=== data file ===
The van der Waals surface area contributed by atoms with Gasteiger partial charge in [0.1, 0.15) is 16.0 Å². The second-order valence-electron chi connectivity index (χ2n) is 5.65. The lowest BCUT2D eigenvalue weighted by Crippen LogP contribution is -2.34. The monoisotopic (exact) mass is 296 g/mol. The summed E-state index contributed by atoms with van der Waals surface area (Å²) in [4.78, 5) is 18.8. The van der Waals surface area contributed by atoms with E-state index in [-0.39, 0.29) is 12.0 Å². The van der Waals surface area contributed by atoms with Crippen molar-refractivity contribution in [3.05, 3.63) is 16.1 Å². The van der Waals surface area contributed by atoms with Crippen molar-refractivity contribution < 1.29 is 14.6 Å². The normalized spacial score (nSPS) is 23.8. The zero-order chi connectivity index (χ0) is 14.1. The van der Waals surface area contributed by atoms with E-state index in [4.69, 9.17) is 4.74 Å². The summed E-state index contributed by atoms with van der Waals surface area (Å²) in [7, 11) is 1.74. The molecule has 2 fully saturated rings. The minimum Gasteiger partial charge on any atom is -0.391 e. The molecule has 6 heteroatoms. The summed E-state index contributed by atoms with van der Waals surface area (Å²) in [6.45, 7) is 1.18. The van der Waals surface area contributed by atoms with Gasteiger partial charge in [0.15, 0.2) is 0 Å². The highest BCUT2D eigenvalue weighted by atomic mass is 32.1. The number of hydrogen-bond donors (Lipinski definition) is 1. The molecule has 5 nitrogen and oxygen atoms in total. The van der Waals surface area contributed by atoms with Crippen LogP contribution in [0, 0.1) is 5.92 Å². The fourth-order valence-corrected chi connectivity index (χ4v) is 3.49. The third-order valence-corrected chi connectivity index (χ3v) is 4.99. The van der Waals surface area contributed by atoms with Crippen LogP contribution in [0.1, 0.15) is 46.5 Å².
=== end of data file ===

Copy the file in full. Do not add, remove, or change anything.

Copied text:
The van der Waals surface area contributed by atoms with Gasteiger partial charge in [0.1, 0.15) is 16.0 Å². The second-order valence-electron chi connectivity index (χ2n) is 5.65. The lowest BCUT2D eigenvalue weighted by Crippen LogP contribution is -2.34. The monoisotopic (exact) mass is 296 g/mol. The summed E-state index contributed by atoms with van der Waals surface area (Å²) in [4.78, 5) is 18.8. The van der Waals surface area contributed by atoms with E-state index in [-0.39, 0.29) is 12.0 Å². The van der Waals surface area contributed by atoms with Crippen molar-refractivity contribution in [3.05, 3.63) is 16.1 Å². The van der Waals surface area contributed by atoms with Crippen molar-refractivity contribution < 1.29 is 14.6 Å². The normalized spacial score (nSPS) is 23.8. The zero-order chi connectivity index (χ0) is 14.1. The van der Waals surface area contributed by atoms with E-state index in [4.69, 9.17) is 4.74 Å². The summed E-state index contributed by atoms with van der Waals surface area (Å²) in [7, 11) is 1.74. The molecule has 2 fully saturated rings. The minimum Gasteiger partial charge on any atom is -0.391 e. The molecule has 6 heteroatoms. The summed E-state index contributed by atoms with van der Waals surface area (Å²) in [6.45, 7) is 1.18. The van der Waals surface area contributed by atoms with Gasteiger partial charge in [0.15, 0.2) is 0 Å². The highest BCUT2D eigenvalue weighted by atomic mass is 32.1. The number of hydrogen-bond donors (Lipinski definition) is 1. The molecule has 5 nitrogen and oxygen atoms in total. The van der Waals surface area contributed by atoms with Crippen LogP contribution in [0, 0.1) is 5.92 Å². The fourth-order valence-corrected chi connectivity index (χ4v) is 3.49. The third-order valence-corrected chi connectivity index (χ3v) is 4.99. The van der Waals surface area contributed by atoms with Crippen LogP contribution in [0.1, 0.15) is 46.5 Å².